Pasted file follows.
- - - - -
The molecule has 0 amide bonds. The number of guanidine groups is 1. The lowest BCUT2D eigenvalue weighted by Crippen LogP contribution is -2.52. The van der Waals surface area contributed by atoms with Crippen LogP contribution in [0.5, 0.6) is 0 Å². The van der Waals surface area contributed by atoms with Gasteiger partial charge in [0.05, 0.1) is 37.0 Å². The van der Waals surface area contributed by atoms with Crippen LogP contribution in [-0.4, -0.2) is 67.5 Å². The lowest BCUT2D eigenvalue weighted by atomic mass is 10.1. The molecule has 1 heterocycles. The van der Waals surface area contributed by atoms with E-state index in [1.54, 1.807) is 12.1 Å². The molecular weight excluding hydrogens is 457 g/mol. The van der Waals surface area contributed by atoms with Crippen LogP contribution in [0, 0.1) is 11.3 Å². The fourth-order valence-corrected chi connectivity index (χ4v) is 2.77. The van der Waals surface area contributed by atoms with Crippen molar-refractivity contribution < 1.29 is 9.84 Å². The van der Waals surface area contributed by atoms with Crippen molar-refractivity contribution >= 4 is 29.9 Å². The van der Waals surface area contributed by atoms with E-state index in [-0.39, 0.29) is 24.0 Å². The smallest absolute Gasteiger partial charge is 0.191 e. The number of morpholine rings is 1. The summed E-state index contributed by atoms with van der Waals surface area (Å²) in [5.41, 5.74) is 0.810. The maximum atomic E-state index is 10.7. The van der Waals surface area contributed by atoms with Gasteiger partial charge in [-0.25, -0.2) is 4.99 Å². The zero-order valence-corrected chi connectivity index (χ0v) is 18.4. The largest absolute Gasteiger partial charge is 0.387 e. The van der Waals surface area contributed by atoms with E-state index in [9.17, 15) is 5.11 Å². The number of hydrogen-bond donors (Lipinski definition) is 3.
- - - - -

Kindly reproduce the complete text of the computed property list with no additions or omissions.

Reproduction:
The molecule has 0 amide bonds. The number of guanidine groups is 1. The lowest BCUT2D eigenvalue weighted by Crippen LogP contribution is -2.52. The van der Waals surface area contributed by atoms with Crippen LogP contribution in [0.5, 0.6) is 0 Å². The van der Waals surface area contributed by atoms with Gasteiger partial charge in [0.05, 0.1) is 37.0 Å². The van der Waals surface area contributed by atoms with Crippen LogP contribution in [-0.4, -0.2) is 67.5 Å². The lowest BCUT2D eigenvalue weighted by atomic mass is 10.1. The molecule has 1 heterocycles. The van der Waals surface area contributed by atoms with E-state index in [1.54, 1.807) is 12.1 Å². The molecular weight excluding hydrogens is 457 g/mol. The van der Waals surface area contributed by atoms with Crippen LogP contribution in [0, 0.1) is 11.3 Å². The fourth-order valence-corrected chi connectivity index (χ4v) is 2.77. The van der Waals surface area contributed by atoms with Crippen molar-refractivity contribution < 1.29 is 9.84 Å². The van der Waals surface area contributed by atoms with Crippen molar-refractivity contribution >= 4 is 29.9 Å². The van der Waals surface area contributed by atoms with E-state index in [-0.39, 0.29) is 24.0 Å². The smallest absolute Gasteiger partial charge is 0.191 e. The number of morpholine rings is 1. The summed E-state index contributed by atoms with van der Waals surface area (Å²) in [5.41, 5.74) is 0.810. The maximum atomic E-state index is 10.7. The van der Waals surface area contributed by atoms with Gasteiger partial charge in [-0.25, -0.2) is 4.99 Å². The zero-order valence-corrected chi connectivity index (χ0v) is 18.4. The largest absolute Gasteiger partial charge is 0.387 e. The van der Waals surface area contributed by atoms with E-state index in [9.17, 15) is 5.11 Å². The number of hydrogen-bond donors (Lipinski definition) is 3.